Winner, Winner, Chicken Dinner!


I’ve always wanted to be an award-winning person. It hasn’t ever mattered what the award was for, as long as it was something I earned and had some kind of value.  Well, I recently participated in the Monterey Shootout.  Now, a shootout is a photography contest that is restricted by time and/or location.  In this case, this contest was restricted to 36 hours and photographs had to be taken under water in Monterey, California.  Participants could submit up to six photographs in four categories.

Anemone, 1st place under water wide angle unrestricted
Anemone, 1st place under water wide angle unrestricted

The photograph above was entered in the unrestricted wide angle category.  This means that the photograph could have some changes made to it via photo editing software.  In this case, I removed a few fish that were facing the wrong way. I believe the photo is also cropped by five percent.

Starfish and schooling fish, 1st place underwater wide angle traditional

Starfish and schooling fish, 1st place underwater wide angle traditional

Anemone, 2nd place under water wide angle  traditional

Anemone, 2nd place under water wide angle traditional

The two photos (above) were entered in the wide angle traditional category.  This means that the photograph could have only a few global changes to it.  In both cases, I bumped up the contrast slightly, and made minor brightness and color enhancements.  These are pretty much straight out of the camera.

Nudibranch, 1st place in under water macro unrestricted

Nudibranch, 1st place in under water macro unrestricted

This nudibranch image (above) is my favorite from the shootout.  It was entered in the macro unrestricted category, although I needn’t have made any changes to it.  I removed three small dots of backscatter (particles in the water that show up as white spots), and increased the contrast.  I had to wait for this slow moving slug to get into position, but it was worth the wait.

Top Snail.  3rd place winner in Underwater Macro, Traditional
Top Snail. 3rd place winner in Underwater Macro, Traditional

Finally, two more traditional macro shots.  The one above is a photograph of a top snail.  They are so beautiful for a snail that is only the size of my thumbnail.   The photograph below is of a hermit crab that really didn’t like my focus light shining in its eyes.  After this shot, it turned away from me and refused to show it’s face to me again.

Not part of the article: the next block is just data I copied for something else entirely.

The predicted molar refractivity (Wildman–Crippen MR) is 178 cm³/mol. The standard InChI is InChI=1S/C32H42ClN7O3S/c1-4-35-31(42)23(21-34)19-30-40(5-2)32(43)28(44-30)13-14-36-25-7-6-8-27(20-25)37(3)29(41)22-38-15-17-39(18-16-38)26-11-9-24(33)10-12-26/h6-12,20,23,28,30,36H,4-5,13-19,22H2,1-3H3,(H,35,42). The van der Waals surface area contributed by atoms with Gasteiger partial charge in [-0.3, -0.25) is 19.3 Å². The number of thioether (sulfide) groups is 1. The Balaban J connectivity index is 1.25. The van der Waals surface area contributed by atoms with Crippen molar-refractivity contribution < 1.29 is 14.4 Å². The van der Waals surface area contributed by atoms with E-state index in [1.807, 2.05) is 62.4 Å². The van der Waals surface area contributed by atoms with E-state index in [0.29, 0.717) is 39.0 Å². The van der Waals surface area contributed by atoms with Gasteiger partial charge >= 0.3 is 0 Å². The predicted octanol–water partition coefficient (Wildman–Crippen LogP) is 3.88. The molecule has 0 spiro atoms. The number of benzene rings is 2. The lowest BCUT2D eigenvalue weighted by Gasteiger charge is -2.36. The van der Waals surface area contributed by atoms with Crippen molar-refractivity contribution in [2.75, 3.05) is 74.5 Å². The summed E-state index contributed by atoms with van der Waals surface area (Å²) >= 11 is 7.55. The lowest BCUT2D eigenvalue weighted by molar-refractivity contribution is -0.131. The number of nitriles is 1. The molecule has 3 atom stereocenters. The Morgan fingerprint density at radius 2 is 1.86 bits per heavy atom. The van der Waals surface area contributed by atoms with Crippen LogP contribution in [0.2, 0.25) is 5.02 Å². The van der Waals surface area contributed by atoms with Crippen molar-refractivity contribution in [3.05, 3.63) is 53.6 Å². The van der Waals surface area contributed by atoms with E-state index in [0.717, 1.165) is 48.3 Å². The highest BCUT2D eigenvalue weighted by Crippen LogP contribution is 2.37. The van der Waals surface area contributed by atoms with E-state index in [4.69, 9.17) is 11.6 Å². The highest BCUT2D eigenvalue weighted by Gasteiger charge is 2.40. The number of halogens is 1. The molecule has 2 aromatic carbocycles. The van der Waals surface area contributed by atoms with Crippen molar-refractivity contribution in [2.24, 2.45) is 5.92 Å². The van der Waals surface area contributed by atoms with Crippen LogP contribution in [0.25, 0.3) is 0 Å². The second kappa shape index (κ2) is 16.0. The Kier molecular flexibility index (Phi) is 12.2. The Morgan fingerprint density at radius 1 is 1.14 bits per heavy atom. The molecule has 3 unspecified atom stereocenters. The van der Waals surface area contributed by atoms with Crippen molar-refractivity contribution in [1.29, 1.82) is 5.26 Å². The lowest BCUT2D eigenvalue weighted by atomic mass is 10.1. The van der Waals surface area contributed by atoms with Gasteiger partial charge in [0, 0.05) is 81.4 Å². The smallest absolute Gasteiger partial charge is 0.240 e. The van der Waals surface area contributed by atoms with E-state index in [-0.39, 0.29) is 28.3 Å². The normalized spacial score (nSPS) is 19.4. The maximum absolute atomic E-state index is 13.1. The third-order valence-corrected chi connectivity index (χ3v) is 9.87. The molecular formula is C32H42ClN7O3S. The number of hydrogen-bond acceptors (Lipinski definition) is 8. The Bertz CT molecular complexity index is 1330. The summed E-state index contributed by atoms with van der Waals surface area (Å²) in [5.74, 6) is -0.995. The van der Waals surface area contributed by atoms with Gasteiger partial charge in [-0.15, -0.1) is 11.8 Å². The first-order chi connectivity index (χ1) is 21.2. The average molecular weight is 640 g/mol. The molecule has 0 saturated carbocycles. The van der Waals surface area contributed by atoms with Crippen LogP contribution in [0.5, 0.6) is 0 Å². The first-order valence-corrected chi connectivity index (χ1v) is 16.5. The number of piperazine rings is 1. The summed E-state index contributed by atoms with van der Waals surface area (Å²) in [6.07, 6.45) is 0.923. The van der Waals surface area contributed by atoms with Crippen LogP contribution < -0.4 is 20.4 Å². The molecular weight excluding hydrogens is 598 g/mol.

Hermit Crab.  2nd place winner in Under water Macro Traditional

Hermit Crab. 2nd place winner in Under water Macro Traditional

In this contest, points were given for each photograph that placed.  Then the points were added up.  Those photographers with the highest number of points were able to choose their prize first.  Because all six of my photographs received a place, I had the highest number of points, so I had the good fortune of being first to pick my prize.  There were lots of fantastic prizes!  They offered several different dive vacations, as well as dive gear, camera equipment, and gift certificates.  I chose the top prize:  a 7 night stay at Misool Eco Resort  in Raja Ampat, Indonesia.  I look forward to diving there and taking many more photographs!

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Are you a Nudiphile 2?


In the early months of this blog, I wrote about my obsession with nudibranchs.  I had discovered that I favored browsing the internet for photographs of nudibranchs, which led to the realization that I was a nudiphile.  Since that time, I have gone into underwater therapy  a number of times to see if perhaps I could be persuaded by other critters.  But no, the tendency only worsened.  The sluggish things are so colorful and charming.  They seem to smile at the camera and I just can’t help but stop to photograph them.

Pikachu Nudibranch  AKA Thecacera picta

Pikachu Nudibranch AKA Thecacera picta

This little lovely (above) is known as a Pokeman or Pikachu nudibranch.  It belongs to the Dorid family.  They are about an inch long and are one of the more interesting slugs in the sea.

Hypselodoris kangas
Hypselodoris kangas

This colorful Hypselodoris was the only one of it’s kind to grace me with it’s presence.  For some reason, it reminds me of a clown, although less humorous and more refined.  Perhaps it is a French clown.

Chromodoris (similar to Willan's Chromodoris)

Chromodoris (similar to Willan’s Chromodoris)

Here a Chromodoris appears to be wearing a jeweled crown.

Batangas Halgerda

Batangas Halgerda

One of the amazing things about nudibranchs is their ability to blend in with their environment, or their ability to stand out in their environment.  This Batangas Halgerda does a little of both.  It’s body stands out, while it’s rhinophores and gill branches resemble plants in it’s environment.

Hypselodoris
Hypselodoris

These two breeding hypselodoris are wonderful to photograph because of their creamy pinkish coloring that looks like glass.

Yellow-Tipped Phyllodesmium  (Phyllodesmium briareum)

Yellow-Tipped Phyllodesmium (Phyllodesmium briareum)

Unfortunately for this Yellow-Tipped Phyllodesmium, it is a tasty meal for fish.  Most nudibranchs seem to be left alone perhaps because their remarkable coloring announces they might sting or be poisonous.

Halgerda Reticulidia  (Reticulidia halgerda)

Halgerda Reticulidia (Reticulidia halgerda)